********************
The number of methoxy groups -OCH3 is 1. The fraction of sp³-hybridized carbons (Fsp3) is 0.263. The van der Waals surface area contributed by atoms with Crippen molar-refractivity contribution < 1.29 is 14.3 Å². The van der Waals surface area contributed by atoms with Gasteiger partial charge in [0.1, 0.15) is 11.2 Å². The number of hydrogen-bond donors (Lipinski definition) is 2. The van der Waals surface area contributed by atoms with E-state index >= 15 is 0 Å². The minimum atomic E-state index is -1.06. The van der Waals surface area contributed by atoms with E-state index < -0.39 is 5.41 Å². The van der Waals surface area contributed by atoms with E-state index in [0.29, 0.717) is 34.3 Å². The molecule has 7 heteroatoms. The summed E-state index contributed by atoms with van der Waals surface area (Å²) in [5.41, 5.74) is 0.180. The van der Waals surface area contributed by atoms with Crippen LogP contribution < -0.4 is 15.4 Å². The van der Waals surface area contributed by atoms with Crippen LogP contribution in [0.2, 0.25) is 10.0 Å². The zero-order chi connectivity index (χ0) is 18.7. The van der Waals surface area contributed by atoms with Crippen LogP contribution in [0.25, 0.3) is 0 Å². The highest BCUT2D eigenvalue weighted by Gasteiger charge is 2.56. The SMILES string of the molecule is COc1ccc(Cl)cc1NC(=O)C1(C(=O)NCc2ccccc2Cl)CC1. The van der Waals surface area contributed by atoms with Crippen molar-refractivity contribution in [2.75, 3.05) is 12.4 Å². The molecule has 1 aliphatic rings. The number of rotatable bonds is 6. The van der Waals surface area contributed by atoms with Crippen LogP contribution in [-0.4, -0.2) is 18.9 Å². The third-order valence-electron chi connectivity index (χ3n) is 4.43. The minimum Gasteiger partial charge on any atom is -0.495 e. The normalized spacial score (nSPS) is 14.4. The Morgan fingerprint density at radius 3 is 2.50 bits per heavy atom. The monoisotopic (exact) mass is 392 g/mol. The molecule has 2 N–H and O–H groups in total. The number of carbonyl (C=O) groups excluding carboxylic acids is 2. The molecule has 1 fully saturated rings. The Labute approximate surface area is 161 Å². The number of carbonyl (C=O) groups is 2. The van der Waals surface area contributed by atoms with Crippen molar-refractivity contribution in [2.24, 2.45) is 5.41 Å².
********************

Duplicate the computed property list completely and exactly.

The number of methoxy groups -OCH3 is 1. The fraction of sp³-hybridized carbons (Fsp3) is 0.263. The van der Waals surface area contributed by atoms with Crippen molar-refractivity contribution < 1.29 is 14.3 Å². The van der Waals surface area contributed by atoms with Gasteiger partial charge in [0.1, 0.15) is 11.2 Å². The number of hydrogen-bond donors (Lipinski definition) is 2. The van der Waals surface area contributed by atoms with E-state index >= 15 is 0 Å². The minimum atomic E-state index is -1.06. The van der Waals surface area contributed by atoms with E-state index < -0.39 is 5.41 Å². The van der Waals surface area contributed by atoms with E-state index in [0.29, 0.717) is 34.3 Å². The molecule has 7 heteroatoms. The summed E-state index contributed by atoms with van der Waals surface area (Å²) in [5.41, 5.74) is 0.180. The van der Waals surface area contributed by atoms with Crippen LogP contribution < -0.4 is 15.4 Å². The van der Waals surface area contributed by atoms with Crippen LogP contribution in [0.2, 0.25) is 10.0 Å². The zero-order chi connectivity index (χ0) is 18.7. The van der Waals surface area contributed by atoms with Crippen LogP contribution in [0.25, 0.3) is 0 Å². The highest BCUT2D eigenvalue weighted by Gasteiger charge is 2.56. The SMILES string of the molecule is COc1ccc(Cl)cc1NC(=O)C1(C(=O)NCc2ccccc2Cl)CC1. The van der Waals surface area contributed by atoms with Crippen molar-refractivity contribution in [2.75, 3.05) is 12.4 Å². The molecule has 1 aliphatic rings. The number of rotatable bonds is 6. The van der Waals surface area contributed by atoms with Crippen LogP contribution in [-0.4, -0.2) is 18.9 Å². The third-order valence-electron chi connectivity index (χ3n) is 4.43. The minimum Gasteiger partial charge on any atom is -0.495 e. The normalized spacial score (nSPS) is 14.4. The Morgan fingerprint density at radius 3 is 2.50 bits per heavy atom. The monoisotopic (exact) mass is 392 g/mol. The molecule has 2 N–H and O–H groups in total. The number of carbonyl (C=O) groups excluding carboxylic acids is 2. The molecule has 1 fully saturated rings. The Labute approximate surface area is 161 Å². The number of carbonyl (C=O) groups is 2. The van der Waals surface area contributed by atoms with Crippen molar-refractivity contribution in [2.24, 2.45) is 5.41 Å².